However, as it stands, when one looks at everything the Liberal government has done to address foreign interference, one can only be surprised by its casual approach and its elevation of concealment as a way of life. That is why we must push harder to do away with concealment and lies and restore the trust that Canadians deserve from elected officials.

After the failure of the so-called independent special rapporteur, the Bloc Québécois placed its trust in the Hogue commission. The Hogue commission was established by the four main parties, who worked together and unanimously agreed on the commissioner and the scope and nature of the commission's terms of reference.

For the benefit of those who may not know, I will list a few elements of those terms of reference. The commission will “examine and assess the interference by China, Russia and other foreign states or non-state actors, including any potential impacts, in order to confirm the integrity of, and any impacts on, the 43rd and 44th general elections”. It will also “examine and assess the flow of information to senior decision-makers, including elected officials”. Thirdly, it will “examine and assess the capacity of relevant federal departments, agencies, institutional structures and governance processes to permit the Government of Canada to detect, deter and counter any form of foreign interference directly or indirectly targeting Canada's democratic processes.”

That is an extraordinary mission, and as they say, extraordinary problems require extraordinary remedies. The Hogue commission has extraordinary powers: It can adopt any procedures or methods it sees fit to effectively conduct the public inquiry, and it can receive and examine all pertinent documents, classified or not. That is the problem, because the commissioner admitted that she had not received certain documents or that she received redacted documents when they should not have been redacted, which brings me back to the issue of over-classification. We need to stop being afraid of being afraid. The four parties unanimously appointed a commissioner and gave her a mandate. The commissioner should be able to obtain these documents.

Foreign interference has no political stripe. Foreign interference affects every parliamentarian here in the House, every political party and every citizen. Tens of billions of dollars are stolen every year. Members of many diasporas are threatened on Canadian soil every year. The threats are real, now, here in the House. Doing nothing is not an option anymore. We must stop looking the other way and believing that the danger will go away on its own.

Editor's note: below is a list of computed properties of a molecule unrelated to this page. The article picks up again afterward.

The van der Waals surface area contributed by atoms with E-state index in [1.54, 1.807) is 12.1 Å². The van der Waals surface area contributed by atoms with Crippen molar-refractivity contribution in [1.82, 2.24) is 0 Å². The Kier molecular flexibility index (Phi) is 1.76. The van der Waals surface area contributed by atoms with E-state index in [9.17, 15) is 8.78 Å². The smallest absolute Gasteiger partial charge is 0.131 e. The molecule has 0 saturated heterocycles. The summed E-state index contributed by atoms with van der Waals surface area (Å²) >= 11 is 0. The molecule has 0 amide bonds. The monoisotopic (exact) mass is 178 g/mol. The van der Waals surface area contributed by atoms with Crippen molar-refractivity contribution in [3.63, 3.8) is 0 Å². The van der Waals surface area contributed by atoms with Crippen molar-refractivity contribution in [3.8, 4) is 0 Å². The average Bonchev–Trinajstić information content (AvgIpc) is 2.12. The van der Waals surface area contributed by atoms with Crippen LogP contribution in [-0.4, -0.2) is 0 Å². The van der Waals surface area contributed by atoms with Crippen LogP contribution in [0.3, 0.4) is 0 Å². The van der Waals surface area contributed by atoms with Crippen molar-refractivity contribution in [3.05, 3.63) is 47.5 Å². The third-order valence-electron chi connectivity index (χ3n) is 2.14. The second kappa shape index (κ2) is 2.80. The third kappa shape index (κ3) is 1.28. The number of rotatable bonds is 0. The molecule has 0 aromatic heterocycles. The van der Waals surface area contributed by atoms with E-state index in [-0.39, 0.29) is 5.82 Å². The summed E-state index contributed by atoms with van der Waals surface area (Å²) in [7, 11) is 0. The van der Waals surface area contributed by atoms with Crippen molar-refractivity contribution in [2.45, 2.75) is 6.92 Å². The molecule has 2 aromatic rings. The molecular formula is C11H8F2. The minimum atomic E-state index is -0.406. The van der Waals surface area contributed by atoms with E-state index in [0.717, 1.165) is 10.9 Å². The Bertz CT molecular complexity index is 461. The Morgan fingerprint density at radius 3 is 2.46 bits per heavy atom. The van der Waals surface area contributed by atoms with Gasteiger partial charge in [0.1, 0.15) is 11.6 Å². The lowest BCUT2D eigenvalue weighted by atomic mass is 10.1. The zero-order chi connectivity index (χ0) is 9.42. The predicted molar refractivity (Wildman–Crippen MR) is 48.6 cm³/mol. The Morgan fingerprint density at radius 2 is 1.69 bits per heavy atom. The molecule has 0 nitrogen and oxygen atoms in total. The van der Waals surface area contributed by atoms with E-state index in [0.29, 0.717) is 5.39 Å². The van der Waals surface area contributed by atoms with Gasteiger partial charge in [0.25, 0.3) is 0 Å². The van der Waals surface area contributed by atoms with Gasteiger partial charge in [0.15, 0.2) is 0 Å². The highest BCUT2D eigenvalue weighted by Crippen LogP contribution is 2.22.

That is why the Bloc Québécois “request[s] the terms of reference of the foreign interference commission…to be expanded to allow it to investigate Canada's federal democratic institutions, including members of the House of Commons elected in the 43rd and 44th Parliaments as well as Senators.”

We must choose to make history rather than endure it. Great danger calls for great courage. The Bloc Québécois is moving this motion so that trust can be restored. I ask all my colleagues to have courage.

Opposition Motion—Foreign Interference in Democratic InstitutionsBusiness of SupplyGovernment Orders

12:15 p.m.

Longueuil—Charles-LeMoyne Québec


Sherry Romanado LiberalParliamentary Secretary to the President of the King’s Privy Council for Canada and Minister of Emergency Preparedness

Madam Speaker, I too was shocked to read the report, and I will be supporting this motion.

Is the hon. member recommending that the leaders of the political parties be authorized to read the report before they start talking nonsense in the House? Right now, we do not want to see partisanship on a matter that has to do with our national security.

Opposition Motion—Foreign Interference in Democratic InstitutionsBusiness of SupplyGovernment Orders

12:20 p.m.


René Villemure Bloc Trois-Rivières, QC

Madam Speaker, I thank my colleague opposite for that very relevant question.

I said it, and my colleague said it: Foreign interference has no allegiance, no political stripe. It affects everyone. The offer to get the clearance necessary to see the documents ought to be taken up and is worth following up on. People will be able to find out for themselves, within their own party, whether there is anything there or not. Of course, they will not be able to reveal the content of the report, that is clear. Still, it is worth considering.